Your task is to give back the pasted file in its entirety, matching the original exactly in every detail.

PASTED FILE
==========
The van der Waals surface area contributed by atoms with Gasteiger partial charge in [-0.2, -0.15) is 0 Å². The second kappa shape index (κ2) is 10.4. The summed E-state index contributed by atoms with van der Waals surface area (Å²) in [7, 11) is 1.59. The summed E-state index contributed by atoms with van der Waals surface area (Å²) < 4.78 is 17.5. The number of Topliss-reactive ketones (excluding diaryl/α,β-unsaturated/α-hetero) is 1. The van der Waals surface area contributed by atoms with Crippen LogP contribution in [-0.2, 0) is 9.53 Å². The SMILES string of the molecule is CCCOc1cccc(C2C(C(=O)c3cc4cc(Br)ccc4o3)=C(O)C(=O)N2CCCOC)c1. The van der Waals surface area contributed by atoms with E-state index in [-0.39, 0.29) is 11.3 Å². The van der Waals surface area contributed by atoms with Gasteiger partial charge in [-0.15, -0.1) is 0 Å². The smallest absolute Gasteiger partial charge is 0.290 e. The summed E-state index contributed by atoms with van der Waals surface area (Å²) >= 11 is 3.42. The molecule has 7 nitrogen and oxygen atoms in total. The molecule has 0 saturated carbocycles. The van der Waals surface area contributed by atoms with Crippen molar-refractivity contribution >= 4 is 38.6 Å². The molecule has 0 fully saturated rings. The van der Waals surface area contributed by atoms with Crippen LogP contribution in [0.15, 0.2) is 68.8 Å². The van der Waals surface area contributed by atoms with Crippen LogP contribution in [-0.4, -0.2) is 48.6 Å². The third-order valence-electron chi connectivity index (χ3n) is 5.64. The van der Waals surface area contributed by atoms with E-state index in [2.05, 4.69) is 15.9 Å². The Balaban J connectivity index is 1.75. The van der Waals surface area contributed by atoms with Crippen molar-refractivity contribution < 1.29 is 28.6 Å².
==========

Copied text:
The van der Waals surface area contributed by atoms with Gasteiger partial charge in [-0.2, -0.15) is 0 Å². The second kappa shape index (κ2) is 10.4. The summed E-state index contributed by atoms with van der Waals surface area (Å²) in [7, 11) is 1.59. The summed E-state index contributed by atoms with van der Waals surface area (Å²) < 4.78 is 17.5. The number of Topliss-reactive ketones (excluding diaryl/α,β-unsaturated/α-hetero) is 1. The van der Waals surface area contributed by atoms with Crippen LogP contribution in [-0.2, 0) is 9.53 Å². The SMILES string of the molecule is CCCOc1cccc(C2C(C(=O)c3cc4cc(Br)ccc4o3)=C(O)C(=O)N2CCCOC)c1. The van der Waals surface area contributed by atoms with E-state index in [-0.39, 0.29) is 11.3 Å². The van der Waals surface area contributed by atoms with Gasteiger partial charge in [-0.15, -0.1) is 0 Å². The smallest absolute Gasteiger partial charge is 0.290 e. The summed E-state index contributed by atoms with van der Waals surface area (Å²) >= 11 is 3.42. The molecule has 7 nitrogen and oxygen atoms in total. The molecule has 0 saturated carbocycles. The van der Waals surface area contributed by atoms with Crippen molar-refractivity contribution >= 4 is 38.6 Å². The molecule has 0 fully saturated rings. The van der Waals surface area contributed by atoms with Crippen LogP contribution in [0.15, 0.2) is 68.8 Å². The van der Waals surface area contributed by atoms with Crippen LogP contribution in [-0.4, -0.2) is 48.6 Å². The third-order valence-electron chi connectivity index (χ3n) is 5.64. The van der Waals surface area contributed by atoms with E-state index in [2.05, 4.69) is 15.9 Å². The Balaban J connectivity index is 1.75. The van der Waals surface area contributed by atoms with Crippen molar-refractivity contribution < 1.29 is 28.6 Å².